Tuesday, March 15, 2011

What's Cookin'?

Russell Library director Sheryl Vogt and I recently traveled down to Ailey, Georgia to visit Sandridge Manor, a home built in the 1940s by Hugh Peterson, Sr. and Patience Russell Peterson. Although my project processing the Hugh Peterson, Sr. Papers came to an end in December 2009 (which you can still read about in "Progress on Peterson" here on the blog), we periodically travel down to Ailey to pick up more items that are part of the Patience Russell Peterson Papers.

Patience Russell Peterson (or “Miss Pat” as she was known) was one of Senator Richard B. Russell’s younger sisters. She was active in politics and civic activities from the time she was a teenager until she passed away in 2002 at the age of 100. Much of her time was spent supporting her husband, Congressman Hugh Peterson, and his political career. But Miss Pat also found the time to participate in a wide variety of activities and clubs, including the Ailey Garden Club, the Georgia State Society, Daughters of the American Revolution, Daughters of American Colonists, Daughters of Colonial Wars, Magna Carta Dames, and Colonial Dames of America. She was also the first woman selected to serve a full term on the University System of Georgia Board of Regents in 1970, a governing body that she helped her husband plan forty years earlier when he was tapped to draft the Georgia State Government Reorganization Bill of 1931.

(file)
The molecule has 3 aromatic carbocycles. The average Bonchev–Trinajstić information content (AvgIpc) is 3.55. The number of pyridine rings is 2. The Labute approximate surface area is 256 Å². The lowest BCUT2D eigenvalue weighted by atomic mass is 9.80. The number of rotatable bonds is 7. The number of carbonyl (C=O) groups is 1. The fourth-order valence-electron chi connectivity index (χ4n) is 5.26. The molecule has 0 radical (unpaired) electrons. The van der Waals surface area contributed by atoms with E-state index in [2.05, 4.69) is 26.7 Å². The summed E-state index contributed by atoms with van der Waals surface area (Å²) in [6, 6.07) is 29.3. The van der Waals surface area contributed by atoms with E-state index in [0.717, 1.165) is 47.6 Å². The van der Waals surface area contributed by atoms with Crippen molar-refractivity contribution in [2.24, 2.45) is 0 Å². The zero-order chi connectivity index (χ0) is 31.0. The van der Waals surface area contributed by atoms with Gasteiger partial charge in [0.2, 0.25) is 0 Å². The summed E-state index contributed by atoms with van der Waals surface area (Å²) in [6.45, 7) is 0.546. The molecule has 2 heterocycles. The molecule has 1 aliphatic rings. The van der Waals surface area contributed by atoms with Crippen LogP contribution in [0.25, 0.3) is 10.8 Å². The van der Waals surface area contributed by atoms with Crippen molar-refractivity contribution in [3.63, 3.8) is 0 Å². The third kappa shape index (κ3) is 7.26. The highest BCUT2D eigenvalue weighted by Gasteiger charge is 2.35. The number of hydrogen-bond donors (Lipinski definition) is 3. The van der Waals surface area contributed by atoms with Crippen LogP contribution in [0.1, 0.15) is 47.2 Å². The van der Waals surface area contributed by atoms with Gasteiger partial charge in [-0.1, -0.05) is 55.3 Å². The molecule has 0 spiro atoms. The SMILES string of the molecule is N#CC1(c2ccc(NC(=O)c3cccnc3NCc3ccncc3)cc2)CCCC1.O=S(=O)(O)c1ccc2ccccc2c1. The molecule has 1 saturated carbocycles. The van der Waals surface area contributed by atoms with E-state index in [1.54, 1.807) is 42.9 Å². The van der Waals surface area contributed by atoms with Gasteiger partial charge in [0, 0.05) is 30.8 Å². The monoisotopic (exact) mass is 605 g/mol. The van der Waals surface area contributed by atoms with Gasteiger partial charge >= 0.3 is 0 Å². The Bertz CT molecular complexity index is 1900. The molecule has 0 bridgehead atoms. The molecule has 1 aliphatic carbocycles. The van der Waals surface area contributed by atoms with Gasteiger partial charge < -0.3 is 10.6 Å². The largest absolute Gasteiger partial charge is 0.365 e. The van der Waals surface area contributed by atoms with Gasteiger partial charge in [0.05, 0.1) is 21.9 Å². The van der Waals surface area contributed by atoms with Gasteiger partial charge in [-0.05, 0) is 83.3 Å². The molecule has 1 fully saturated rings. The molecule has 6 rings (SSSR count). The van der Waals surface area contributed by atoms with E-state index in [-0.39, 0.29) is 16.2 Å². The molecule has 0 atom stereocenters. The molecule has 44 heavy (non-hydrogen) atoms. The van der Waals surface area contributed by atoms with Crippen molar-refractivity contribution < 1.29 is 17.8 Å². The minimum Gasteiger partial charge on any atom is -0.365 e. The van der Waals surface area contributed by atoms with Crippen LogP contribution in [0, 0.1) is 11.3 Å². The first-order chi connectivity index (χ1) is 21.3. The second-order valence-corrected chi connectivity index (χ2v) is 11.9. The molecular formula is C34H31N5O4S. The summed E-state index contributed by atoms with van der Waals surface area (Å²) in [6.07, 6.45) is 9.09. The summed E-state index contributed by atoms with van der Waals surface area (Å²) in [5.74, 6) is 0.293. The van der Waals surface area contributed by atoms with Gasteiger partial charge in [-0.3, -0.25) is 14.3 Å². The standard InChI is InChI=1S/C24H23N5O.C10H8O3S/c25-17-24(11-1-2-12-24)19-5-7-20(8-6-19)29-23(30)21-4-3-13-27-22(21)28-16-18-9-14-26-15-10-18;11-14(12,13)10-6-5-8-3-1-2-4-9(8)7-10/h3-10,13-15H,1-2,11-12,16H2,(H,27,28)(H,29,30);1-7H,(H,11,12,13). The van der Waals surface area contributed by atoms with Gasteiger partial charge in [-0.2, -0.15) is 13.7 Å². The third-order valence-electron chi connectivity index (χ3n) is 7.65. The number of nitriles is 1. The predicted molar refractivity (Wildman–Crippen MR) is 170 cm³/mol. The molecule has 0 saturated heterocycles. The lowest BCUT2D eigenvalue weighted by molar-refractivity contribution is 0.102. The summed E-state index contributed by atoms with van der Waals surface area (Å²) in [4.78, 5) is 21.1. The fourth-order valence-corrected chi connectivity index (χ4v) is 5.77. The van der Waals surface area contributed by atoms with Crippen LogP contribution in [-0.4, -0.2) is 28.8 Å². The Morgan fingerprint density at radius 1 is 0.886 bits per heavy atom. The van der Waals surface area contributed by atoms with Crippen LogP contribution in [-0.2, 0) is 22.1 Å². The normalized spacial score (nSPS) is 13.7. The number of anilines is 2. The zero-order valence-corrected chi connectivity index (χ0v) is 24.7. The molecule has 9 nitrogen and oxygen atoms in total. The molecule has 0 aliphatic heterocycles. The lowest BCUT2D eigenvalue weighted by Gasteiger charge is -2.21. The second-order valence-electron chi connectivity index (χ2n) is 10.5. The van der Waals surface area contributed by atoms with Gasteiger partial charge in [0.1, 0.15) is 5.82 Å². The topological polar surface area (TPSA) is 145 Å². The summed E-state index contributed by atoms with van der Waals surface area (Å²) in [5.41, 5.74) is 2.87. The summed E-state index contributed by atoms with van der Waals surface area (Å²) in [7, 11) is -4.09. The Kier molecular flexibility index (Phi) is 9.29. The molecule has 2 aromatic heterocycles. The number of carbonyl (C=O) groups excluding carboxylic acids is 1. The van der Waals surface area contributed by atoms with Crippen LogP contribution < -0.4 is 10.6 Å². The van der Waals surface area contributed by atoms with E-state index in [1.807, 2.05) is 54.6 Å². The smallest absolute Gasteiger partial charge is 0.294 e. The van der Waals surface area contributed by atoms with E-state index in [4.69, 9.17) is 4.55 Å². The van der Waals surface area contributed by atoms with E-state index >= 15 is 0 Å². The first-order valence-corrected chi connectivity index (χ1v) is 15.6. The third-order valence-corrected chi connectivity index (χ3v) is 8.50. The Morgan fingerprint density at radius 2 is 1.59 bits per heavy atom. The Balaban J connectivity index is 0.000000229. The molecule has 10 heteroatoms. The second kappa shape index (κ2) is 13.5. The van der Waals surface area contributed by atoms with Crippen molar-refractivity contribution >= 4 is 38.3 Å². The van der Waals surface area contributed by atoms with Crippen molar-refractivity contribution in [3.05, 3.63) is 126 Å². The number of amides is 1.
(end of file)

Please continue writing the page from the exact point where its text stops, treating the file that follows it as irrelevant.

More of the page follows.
As we were looking through her things it was easy to see how passionate she also was about keeping up with current events, researching the genealogical lines in her family and helping others do the same, listening to and playing music, and writing poetry. She was also very invested in making her house a home – something we found evidence of through her substantial collection of books and clippings about home d├ęcor, gardening and cooking. About an hour before we left to return to Athens, I found a small cache of cookbooks she amassed before she was married in 1930. I instantly fell in love with the illustrations on the covers as well as their small size. Bon appetite!

Post by Renna Tuten, Processing Archivist, Russell Library

Above: Cox’s Manual of Gelatine Cookery, Third American Edition, Revised and Enlarged be Miss Marion Harris Neil, 1910

Below: Desserts of the World presented by the Genesee Pure Food Co., 1909; Dainty Desserts for Dainty People: Salads and Savories by Janet McKenzie Hill, 1901

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